The citizen of a democracy must, further, have precise knowledge in public polity, and this should be made obligatory. It may be that a man has a right to be and continue incapable in matters that concern himself alone, but that can not be allowed in affairs that concern all. Society as a whole must demand some guarantees from the associated individuals—a certain maturity, not of age alone, but also of intelligence and education. John Stuart Mill says that the elector ought to be able to copy a few lines of English, and do a sum in the rule of three. We have not much faith in the virtue, in this matter, of the rule of three. Reading, writing, and arithmetic are double-edged blades; everything depends on what one reads and how he uses his arithmetic. Mr. Spencer remarks with much force that the multiplication-table will not help one to comprehend the falsity of the socialist dogmas. What good does the laborer's ability to read do him if he only reads what confirms him in his delusions? The higher grades of instruction are doubtless more efficacious than the primary; but they are far from being of themselves competent to develop political capacity. Mr. Spencer, having shown how poorly prepared is the prepare, for examination-day, answers the most of which will be forgotten a month afterward.university graduate, with his knowledge of Homer and Sophocles, to perform his duties as a member of Parliament, adds that to prepare a person for political life he ought to be given education in politics, while the contrary is done. Yet, when we wish to teach our daughters to become good musicians, we do not furnish them with a painter's apparatus, but seat them in front of a piano. The classical studies, so much criticised, have at least an æsthetic and moral influence, if they do not develop the political sense; but the study of the sciences, as it is ordinarily pursued, has neither of these advantages. Our courses are overcharged with historical and scientific studies, the tendency of which is to overload the memory of the pupils, without developing their judgment or elevating their character, and the result has been deplorable. Courses charged with calculations, analyses, and classifications, can not even contribute to the moral and intellectual elevation of the mind. There should be taught, besides the elementary and practical principles, the most speculative principles, and the most general results of the sciences, or, in short, their philosophy. In this way only has science an educational virtue; in this way it lifts the mind instead of merely furnishing the memory, and is liberal instead of servile and military. As usually taught, it serves only to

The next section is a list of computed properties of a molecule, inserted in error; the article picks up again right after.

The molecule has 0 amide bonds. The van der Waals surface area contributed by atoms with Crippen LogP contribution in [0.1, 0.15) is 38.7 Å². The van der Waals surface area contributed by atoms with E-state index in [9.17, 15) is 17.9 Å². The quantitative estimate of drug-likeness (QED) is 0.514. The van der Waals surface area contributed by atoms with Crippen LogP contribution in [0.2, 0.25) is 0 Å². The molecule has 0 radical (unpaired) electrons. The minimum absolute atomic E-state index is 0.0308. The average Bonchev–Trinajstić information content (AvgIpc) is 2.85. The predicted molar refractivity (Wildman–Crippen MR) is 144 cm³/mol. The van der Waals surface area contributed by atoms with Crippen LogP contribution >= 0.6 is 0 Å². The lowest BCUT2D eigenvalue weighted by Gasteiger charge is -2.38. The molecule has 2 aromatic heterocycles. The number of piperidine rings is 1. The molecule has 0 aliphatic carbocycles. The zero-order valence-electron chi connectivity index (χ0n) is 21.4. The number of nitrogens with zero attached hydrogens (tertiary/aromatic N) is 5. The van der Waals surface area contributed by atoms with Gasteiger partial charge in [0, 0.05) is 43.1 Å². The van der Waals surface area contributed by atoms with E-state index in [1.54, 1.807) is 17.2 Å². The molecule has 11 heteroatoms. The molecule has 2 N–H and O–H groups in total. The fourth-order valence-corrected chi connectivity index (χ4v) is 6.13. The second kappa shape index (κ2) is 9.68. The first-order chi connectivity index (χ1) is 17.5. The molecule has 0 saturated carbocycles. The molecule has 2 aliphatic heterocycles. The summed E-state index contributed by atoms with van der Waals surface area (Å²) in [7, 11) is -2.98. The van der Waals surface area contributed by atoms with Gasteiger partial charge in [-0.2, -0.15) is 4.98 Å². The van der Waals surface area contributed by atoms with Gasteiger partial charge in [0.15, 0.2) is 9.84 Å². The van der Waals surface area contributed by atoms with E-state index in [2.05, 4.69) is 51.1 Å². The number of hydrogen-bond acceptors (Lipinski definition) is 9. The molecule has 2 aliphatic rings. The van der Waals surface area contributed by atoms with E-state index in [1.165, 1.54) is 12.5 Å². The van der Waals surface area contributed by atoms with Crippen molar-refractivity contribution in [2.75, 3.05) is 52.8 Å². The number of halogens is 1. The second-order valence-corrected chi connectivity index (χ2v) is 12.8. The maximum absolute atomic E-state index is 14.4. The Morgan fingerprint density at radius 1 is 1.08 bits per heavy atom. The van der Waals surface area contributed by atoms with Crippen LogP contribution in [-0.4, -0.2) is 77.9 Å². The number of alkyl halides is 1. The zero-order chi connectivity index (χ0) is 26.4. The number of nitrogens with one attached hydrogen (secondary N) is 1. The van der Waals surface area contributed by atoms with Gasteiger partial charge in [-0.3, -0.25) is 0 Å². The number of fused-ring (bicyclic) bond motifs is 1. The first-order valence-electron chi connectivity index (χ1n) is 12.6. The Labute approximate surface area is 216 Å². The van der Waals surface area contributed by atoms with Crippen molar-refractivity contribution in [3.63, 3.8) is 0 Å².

But we are asked, Is not science the investigation of truth, and does not this imply a love of truth, a disinterested love fruiting in abnegation and sacrifices? Oh, yes, a great scientific man has said that truth surrenders to the patience of students, to simplicity and devotion as well as to genius. But the search for truth is one thing, and truth already discovered and taught passively is another thing. In scientific instruction, as it is commonly given, only acquired results are presented to the pupils, without teaching at the cost of what efforts they have been gained — only truths that have been cooled off, lifeless truths and soulless formulas. For moral effect, we should give the history of science and of scientific men, intermixed with the exposition of the sciences; but we prefer to teach a hundred more theorems or formulas, which our pupils hasten to forget. Thus taught, separated from philosophy and history, science has neither moral virtue nor civil import. It degrades instead of elevating, makes machines and not men, still less citizens. A considerable part should, then, be given, in teaching of every grade, to letters, the arts, and the moral, social, and political sciences. On this point Mr. Spencer and M. Bluntschli agree in the assertion that there can be no liberty, no vote in democracies, without a good political education. The child can hardly grasp the idea of the state, and can only receive extremely vague and dull notions respecting the political constitution. He should be inspired with ideas of public morals, civic virtues, and patriotism, and rather by examples than by precepts. This political instruction should be continued in a higher and more practical but always unpartisan form for youth who are approaching the time when they will exercise the right of suffrage. It is as dangerous to thrust into political life young persons who are strangers to all political knowledge as it is to send soldiers into battle without having drilled them in military exercises. Defense against the assaults of internal barbarians is as essential in democracies as defense against foreign invasions. Examinations have, been instituted in Belgium for candidates for admission to participation in the right of suffrage, and the example might be a good one to follow. Not only should primary political instruction be extended and fortified, but a secondary and superior political instruction should be created, for they do not exist in France. We some years ago made a demand for the introduction of political economy. It has since obtained a modest place in the course. It is now time to demand political and juridical instruction. Superior political instruction is in the most incomplete condition in France. In Germany, chairs of Public Law and Social Science are established in all the universities. The same is the case in Holland, Belgium, and Italy. M. Bluntschli occupies a chair of this kind at Heidelberg; can it be otherwise than that a professor of his talents should have rendered great services in so important a course? A free school of political science has been successfully organized in Paris, to fill the want of superior political instruction which is so apparent. It has been well said that France, more than any other country, ought to have professors charged with the duty of studying the conditions of the best government, and communicating the results of their labors to the public, for France overthrows its government and looks for a better one every twenty years. The scientific study of political questions would doubtless moderate this ardor for change, by showing to all how difficult the questions are. Lacking this, we have to be contented with plans of social organization improvised by journalists. In Belgium, the state has instituted a diploma for political sciences, which is a title of preference to administrative functions. As M. de Laveleye remarks, this is the only means of securing a sufficient contingent of assiduous pupils, and of diffusing the serious knowledge of political science through the country. The classes called superior must become worthy of their name. The movement will have to come from them and be spread through the totality. Moved and directed by them, popular suffrage will be, as has been said, useful by means of its sheer inertia, as the fly-wheel of a machine regulates and augments the force of the motor.